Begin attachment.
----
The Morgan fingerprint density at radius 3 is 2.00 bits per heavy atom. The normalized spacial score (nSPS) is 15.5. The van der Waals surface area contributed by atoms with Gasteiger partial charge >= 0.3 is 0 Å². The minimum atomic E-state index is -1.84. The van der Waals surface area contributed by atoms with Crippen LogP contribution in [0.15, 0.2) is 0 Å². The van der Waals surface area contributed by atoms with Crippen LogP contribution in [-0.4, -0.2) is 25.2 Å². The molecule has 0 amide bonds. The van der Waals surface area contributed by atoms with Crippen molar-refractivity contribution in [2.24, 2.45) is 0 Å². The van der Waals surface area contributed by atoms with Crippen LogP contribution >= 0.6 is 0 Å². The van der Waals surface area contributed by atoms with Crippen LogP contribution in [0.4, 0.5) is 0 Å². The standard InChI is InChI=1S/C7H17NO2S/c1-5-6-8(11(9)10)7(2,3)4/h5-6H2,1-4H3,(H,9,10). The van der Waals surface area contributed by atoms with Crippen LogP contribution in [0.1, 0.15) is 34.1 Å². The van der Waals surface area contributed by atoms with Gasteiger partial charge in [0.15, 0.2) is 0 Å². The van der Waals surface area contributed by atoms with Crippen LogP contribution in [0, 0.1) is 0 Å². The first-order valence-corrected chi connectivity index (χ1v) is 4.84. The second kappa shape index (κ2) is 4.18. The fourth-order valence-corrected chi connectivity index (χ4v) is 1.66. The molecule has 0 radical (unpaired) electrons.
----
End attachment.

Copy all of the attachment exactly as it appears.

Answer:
The Morgan fingerprint density at radius 3 is 2.00 bits per heavy atom. The normalized spacial score (nSPS) is 15.5. The van der Waals surface area contributed by atoms with Gasteiger partial charge >= 0.3 is 0 Å². The minimum atomic E-state index is -1.84. The van der Waals surface area contributed by atoms with Crippen LogP contribution in [0.15, 0.2) is 0 Å². The van der Waals surface area contributed by atoms with Crippen LogP contribution in [-0.4, -0.2) is 25.2 Å². The molecule has 0 amide bonds. The van der Waals surface area contributed by atoms with Crippen molar-refractivity contribution in [2.24, 2.45) is 0 Å². The van der Waals surface area contributed by atoms with Crippen LogP contribution >= 0.6 is 0 Å². The van der Waals surface area contributed by atoms with Crippen LogP contribution in [0.4, 0.5) is 0 Å². The standard InChI is InChI=1S/C7H17NO2S/c1-5-6-8(11(9)10)7(2,3)4/h5-6H2,1-4H3,(H,9,10). The van der Waals surface area contributed by atoms with Crippen LogP contribution in [0.1, 0.15) is 34.1 Å². The van der Waals surface area contributed by atoms with Gasteiger partial charge in [0.15, 0.2) is 0 Å². The van der Waals surface area contributed by atoms with Crippen LogP contribution in [0, 0.1) is 0 Å². The first-order valence-corrected chi connectivity index (χ1v) is 4.84. The second kappa shape index (κ2) is 4.18. The fourth-order valence-corrected chi connectivity index (χ4v) is 1.66. The molecule has 0 radical (unpaired) electrons.